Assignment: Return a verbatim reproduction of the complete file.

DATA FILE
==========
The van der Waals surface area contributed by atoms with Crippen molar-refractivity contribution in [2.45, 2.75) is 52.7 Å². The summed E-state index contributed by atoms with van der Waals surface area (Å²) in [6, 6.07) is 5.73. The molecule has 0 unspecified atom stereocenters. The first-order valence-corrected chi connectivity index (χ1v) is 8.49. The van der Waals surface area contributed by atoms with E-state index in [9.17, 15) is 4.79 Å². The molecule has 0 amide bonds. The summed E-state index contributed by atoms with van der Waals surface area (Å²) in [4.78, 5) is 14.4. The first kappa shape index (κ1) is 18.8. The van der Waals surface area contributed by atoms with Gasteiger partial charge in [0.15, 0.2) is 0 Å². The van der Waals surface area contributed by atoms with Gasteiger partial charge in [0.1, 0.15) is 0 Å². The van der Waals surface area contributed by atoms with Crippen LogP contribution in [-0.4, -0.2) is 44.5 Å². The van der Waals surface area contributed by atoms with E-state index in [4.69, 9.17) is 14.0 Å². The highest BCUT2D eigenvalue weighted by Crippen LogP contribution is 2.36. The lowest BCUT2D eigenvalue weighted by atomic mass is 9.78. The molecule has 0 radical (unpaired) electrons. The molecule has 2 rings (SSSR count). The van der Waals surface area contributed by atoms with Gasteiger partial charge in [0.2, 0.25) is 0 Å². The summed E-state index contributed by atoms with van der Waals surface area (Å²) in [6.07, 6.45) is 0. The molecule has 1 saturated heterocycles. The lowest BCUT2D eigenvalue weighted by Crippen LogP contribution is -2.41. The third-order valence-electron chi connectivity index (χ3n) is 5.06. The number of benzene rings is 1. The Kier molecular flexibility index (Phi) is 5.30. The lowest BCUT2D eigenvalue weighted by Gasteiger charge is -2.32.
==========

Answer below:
The van der Waals surface area contributed by atoms with Crippen molar-refractivity contribution in [2.45, 2.75) is 52.7 Å². The summed E-state index contributed by atoms with van der Waals surface area (Å²) in [6, 6.07) is 5.73. The molecule has 0 unspecified atom stereocenters. The first-order valence-corrected chi connectivity index (χ1v) is 8.49. The van der Waals surface area contributed by atoms with E-state index in [9.17, 15) is 4.79 Å². The molecule has 0 amide bonds. The summed E-state index contributed by atoms with van der Waals surface area (Å²) in [4.78, 5) is 14.4. The first kappa shape index (κ1) is 18.8. The van der Waals surface area contributed by atoms with Gasteiger partial charge in [0.15, 0.2) is 0 Å². The van der Waals surface area contributed by atoms with Gasteiger partial charge in [0.1, 0.15) is 0 Å². The van der Waals surface area contributed by atoms with Crippen LogP contribution in [-0.4, -0.2) is 44.5 Å². The van der Waals surface area contributed by atoms with E-state index in [4.69, 9.17) is 14.0 Å². The highest BCUT2D eigenvalue weighted by Crippen LogP contribution is 2.36. The lowest BCUT2D eigenvalue weighted by atomic mass is 9.78. The molecule has 0 radical (unpaired) electrons. The molecule has 2 rings (SSSR count). The van der Waals surface area contributed by atoms with Gasteiger partial charge in [0.2, 0.25) is 0 Å². The summed E-state index contributed by atoms with van der Waals surface area (Å²) in [6.07, 6.45) is 0. The molecule has 1 saturated heterocycles. The lowest BCUT2D eigenvalue weighted by Crippen LogP contribution is -2.41. The third-order valence-electron chi connectivity index (χ3n) is 5.06. The number of benzene rings is 1. The Kier molecular flexibility index (Phi) is 5.30. The lowest BCUT2D eigenvalue weighted by Gasteiger charge is -2.32.